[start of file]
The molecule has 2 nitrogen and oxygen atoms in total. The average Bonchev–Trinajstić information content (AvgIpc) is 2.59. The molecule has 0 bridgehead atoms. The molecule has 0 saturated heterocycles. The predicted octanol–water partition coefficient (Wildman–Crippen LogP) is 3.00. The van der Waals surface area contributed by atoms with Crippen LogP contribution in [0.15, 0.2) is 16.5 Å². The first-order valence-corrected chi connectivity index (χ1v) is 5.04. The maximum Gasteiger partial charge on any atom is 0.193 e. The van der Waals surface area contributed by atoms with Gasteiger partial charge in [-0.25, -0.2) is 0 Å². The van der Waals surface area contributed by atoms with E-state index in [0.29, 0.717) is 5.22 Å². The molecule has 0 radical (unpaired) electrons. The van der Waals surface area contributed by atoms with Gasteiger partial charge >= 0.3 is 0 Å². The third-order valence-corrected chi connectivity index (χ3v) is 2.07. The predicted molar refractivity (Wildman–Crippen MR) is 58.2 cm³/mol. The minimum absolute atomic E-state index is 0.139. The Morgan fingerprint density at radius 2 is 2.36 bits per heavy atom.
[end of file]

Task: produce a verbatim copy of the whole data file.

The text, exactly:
The molecule has 2 nitrogen and oxygen atoms in total. The average Bonchev–Trinajstić information content (AvgIpc) is 2.59. The molecule has 0 bridgehead atoms. The molecule has 0 saturated heterocycles. The predicted octanol–water partition coefficient (Wildman–Crippen LogP) is 3.00. The van der Waals surface area contributed by atoms with Crippen LogP contribution in [0.15, 0.2) is 16.5 Å². The first-order valence-corrected chi connectivity index (χ1v) is 5.04. The maximum Gasteiger partial charge on any atom is 0.193 e. The van der Waals surface area contributed by atoms with Gasteiger partial charge in [-0.25, -0.2) is 0 Å². The van der Waals surface area contributed by atoms with E-state index in [0.29, 0.717) is 5.22 Å². The molecule has 0 radical (unpaired) electrons. The van der Waals surface area contributed by atoms with Gasteiger partial charge >= 0.3 is 0 Å². The third-order valence-corrected chi connectivity index (χ3v) is 2.07. The predicted molar refractivity (Wildman–Crippen MR) is 58.2 cm³/mol. The minimum absolute atomic E-state index is 0.139. The Morgan fingerprint density at radius 2 is 2.36 bits per heavy atom.